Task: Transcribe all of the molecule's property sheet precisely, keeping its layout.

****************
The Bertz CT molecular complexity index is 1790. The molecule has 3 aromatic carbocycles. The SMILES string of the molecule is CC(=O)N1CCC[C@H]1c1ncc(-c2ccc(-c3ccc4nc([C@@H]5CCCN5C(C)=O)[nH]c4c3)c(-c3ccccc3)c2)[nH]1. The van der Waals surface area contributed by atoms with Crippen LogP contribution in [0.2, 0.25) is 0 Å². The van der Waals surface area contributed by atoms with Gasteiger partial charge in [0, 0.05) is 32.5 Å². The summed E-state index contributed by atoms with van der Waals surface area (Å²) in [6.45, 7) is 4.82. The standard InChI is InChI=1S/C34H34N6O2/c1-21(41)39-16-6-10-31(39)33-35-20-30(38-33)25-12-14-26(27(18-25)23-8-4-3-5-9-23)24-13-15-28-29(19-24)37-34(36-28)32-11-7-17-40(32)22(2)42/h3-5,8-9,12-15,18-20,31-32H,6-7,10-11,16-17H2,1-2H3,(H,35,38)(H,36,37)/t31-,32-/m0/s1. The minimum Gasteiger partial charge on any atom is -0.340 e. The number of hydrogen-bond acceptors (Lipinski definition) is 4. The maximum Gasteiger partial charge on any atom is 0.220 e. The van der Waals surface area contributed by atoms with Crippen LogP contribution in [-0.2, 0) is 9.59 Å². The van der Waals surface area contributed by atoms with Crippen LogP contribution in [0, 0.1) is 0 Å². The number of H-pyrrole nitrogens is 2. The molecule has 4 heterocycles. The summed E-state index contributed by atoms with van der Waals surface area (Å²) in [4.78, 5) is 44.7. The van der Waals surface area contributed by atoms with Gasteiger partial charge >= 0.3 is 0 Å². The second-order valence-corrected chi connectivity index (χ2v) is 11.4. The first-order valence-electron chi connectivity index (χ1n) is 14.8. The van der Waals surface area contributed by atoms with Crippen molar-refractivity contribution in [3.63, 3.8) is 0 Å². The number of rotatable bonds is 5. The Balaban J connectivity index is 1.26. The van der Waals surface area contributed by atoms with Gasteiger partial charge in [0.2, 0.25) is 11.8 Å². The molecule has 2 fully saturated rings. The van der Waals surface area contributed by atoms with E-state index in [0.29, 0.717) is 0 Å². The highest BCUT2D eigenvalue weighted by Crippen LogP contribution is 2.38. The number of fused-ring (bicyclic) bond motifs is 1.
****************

The Bertz CT molecular complexity index is 1790. The molecule has 3 aromatic carbocycles. The SMILES string of the molecule is CC(=O)N1CCC[C@H]1c1ncc(-c2ccc(-c3ccc4nc([C@@H]5CCCN5C(C)=O)[nH]c4c3)c(-c3ccccc3)c2)[nH]1. The van der Waals surface area contributed by atoms with Crippen LogP contribution in [0.2, 0.25) is 0 Å². The van der Waals surface area contributed by atoms with Gasteiger partial charge in [0, 0.05) is 32.5 Å². The summed E-state index contributed by atoms with van der Waals surface area (Å²) in [6.45, 7) is 4.82. The standard InChI is InChI=1S/C34H34N6O2/c1-21(41)39-16-6-10-31(39)33-35-20-30(38-33)25-12-14-26(27(18-25)23-8-4-3-5-9-23)24-13-15-28-29(19-24)37-34(36-28)32-11-7-17-40(32)22(2)42/h3-5,8-9,12-15,18-20,31-32H,6-7,10-11,16-17H2,1-2H3,(H,35,38)(H,36,37)/t31-,32-/m0/s1. The minimum Gasteiger partial charge on any atom is -0.340 e. The number of hydrogen-bond acceptors (Lipinski definition) is 4. The maximum Gasteiger partial charge on any atom is 0.220 e. The van der Waals surface area contributed by atoms with Crippen LogP contribution in [-0.2, 0) is 9.59 Å². The van der Waals surface area contributed by atoms with Crippen LogP contribution in [0, 0.1) is 0 Å². The number of H-pyrrole nitrogens is 2. The molecule has 4 heterocycles. The summed E-state index contributed by atoms with van der Waals surface area (Å²) in [4.78, 5) is 44.7. The van der Waals surface area contributed by atoms with Gasteiger partial charge >= 0.3 is 0 Å². The second-order valence-corrected chi connectivity index (χ2v) is 11.4. The first-order valence-electron chi connectivity index (χ1n) is 14.8. The van der Waals surface area contributed by atoms with Crippen molar-refractivity contribution in [3.63, 3.8) is 0 Å². The number of rotatable bonds is 5. The Balaban J connectivity index is 1.26. The van der Waals surface area contributed by atoms with Gasteiger partial charge in [0.2, 0.25) is 11.8 Å². The molecule has 2 fully saturated rings. The van der Waals surface area contributed by atoms with E-state index in [0.29, 0.717) is 0 Å². The highest BCUT2D eigenvalue weighted by Crippen LogP contribution is 2.38. The number of fused-ring (bicyclic) bond motifs is 1.